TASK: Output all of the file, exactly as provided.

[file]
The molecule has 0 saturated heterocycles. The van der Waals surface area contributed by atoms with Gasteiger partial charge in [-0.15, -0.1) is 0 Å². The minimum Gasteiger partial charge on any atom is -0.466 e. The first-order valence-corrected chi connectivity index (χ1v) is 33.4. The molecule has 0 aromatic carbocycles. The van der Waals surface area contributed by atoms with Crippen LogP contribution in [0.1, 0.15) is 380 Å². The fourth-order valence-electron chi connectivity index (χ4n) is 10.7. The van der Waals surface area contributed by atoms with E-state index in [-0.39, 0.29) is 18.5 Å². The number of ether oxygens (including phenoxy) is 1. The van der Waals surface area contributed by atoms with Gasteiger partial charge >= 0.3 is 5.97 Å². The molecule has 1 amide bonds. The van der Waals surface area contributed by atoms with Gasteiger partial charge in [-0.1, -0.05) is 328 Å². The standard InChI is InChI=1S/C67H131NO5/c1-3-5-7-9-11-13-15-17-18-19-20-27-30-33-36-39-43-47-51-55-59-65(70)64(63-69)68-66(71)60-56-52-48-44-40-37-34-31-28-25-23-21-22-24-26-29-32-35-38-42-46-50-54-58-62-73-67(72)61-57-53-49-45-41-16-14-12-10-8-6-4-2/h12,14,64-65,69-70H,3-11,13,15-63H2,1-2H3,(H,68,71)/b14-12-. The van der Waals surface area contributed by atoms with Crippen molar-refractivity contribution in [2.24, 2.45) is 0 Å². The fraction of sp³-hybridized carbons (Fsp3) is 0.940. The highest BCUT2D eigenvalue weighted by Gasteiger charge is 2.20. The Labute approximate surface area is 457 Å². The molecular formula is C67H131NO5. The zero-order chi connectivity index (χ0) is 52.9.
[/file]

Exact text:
The molecule has 0 saturated heterocycles. The van der Waals surface area contributed by atoms with Gasteiger partial charge in [-0.15, -0.1) is 0 Å². The minimum Gasteiger partial charge on any atom is -0.466 e. The first-order valence-corrected chi connectivity index (χ1v) is 33.4. The molecule has 0 aromatic carbocycles. The van der Waals surface area contributed by atoms with Crippen LogP contribution in [0.1, 0.15) is 380 Å². The fourth-order valence-electron chi connectivity index (χ4n) is 10.7. The van der Waals surface area contributed by atoms with E-state index in [-0.39, 0.29) is 18.5 Å². The number of ether oxygens (including phenoxy) is 1. The van der Waals surface area contributed by atoms with Gasteiger partial charge >= 0.3 is 5.97 Å². The molecule has 1 amide bonds. The van der Waals surface area contributed by atoms with Gasteiger partial charge in [-0.1, -0.05) is 328 Å². The standard InChI is InChI=1S/C67H131NO5/c1-3-5-7-9-11-13-15-17-18-19-20-27-30-33-36-39-43-47-51-55-59-65(70)64(63-69)68-66(71)60-56-52-48-44-40-37-34-31-28-25-23-21-22-24-26-29-32-35-38-42-46-50-54-58-62-73-67(72)61-57-53-49-45-41-16-14-12-10-8-6-4-2/h12,14,64-65,69-70H,3-11,13,15-63H2,1-2H3,(H,68,71)/b14-12-. The van der Waals surface area contributed by atoms with Crippen molar-refractivity contribution in [2.24, 2.45) is 0 Å². The fraction of sp³-hybridized carbons (Fsp3) is 0.940. The highest BCUT2D eigenvalue weighted by Gasteiger charge is 2.20. The Labute approximate surface area is 457 Å². The molecular formula is C67H131NO5. The zero-order chi connectivity index (χ0) is 52.9.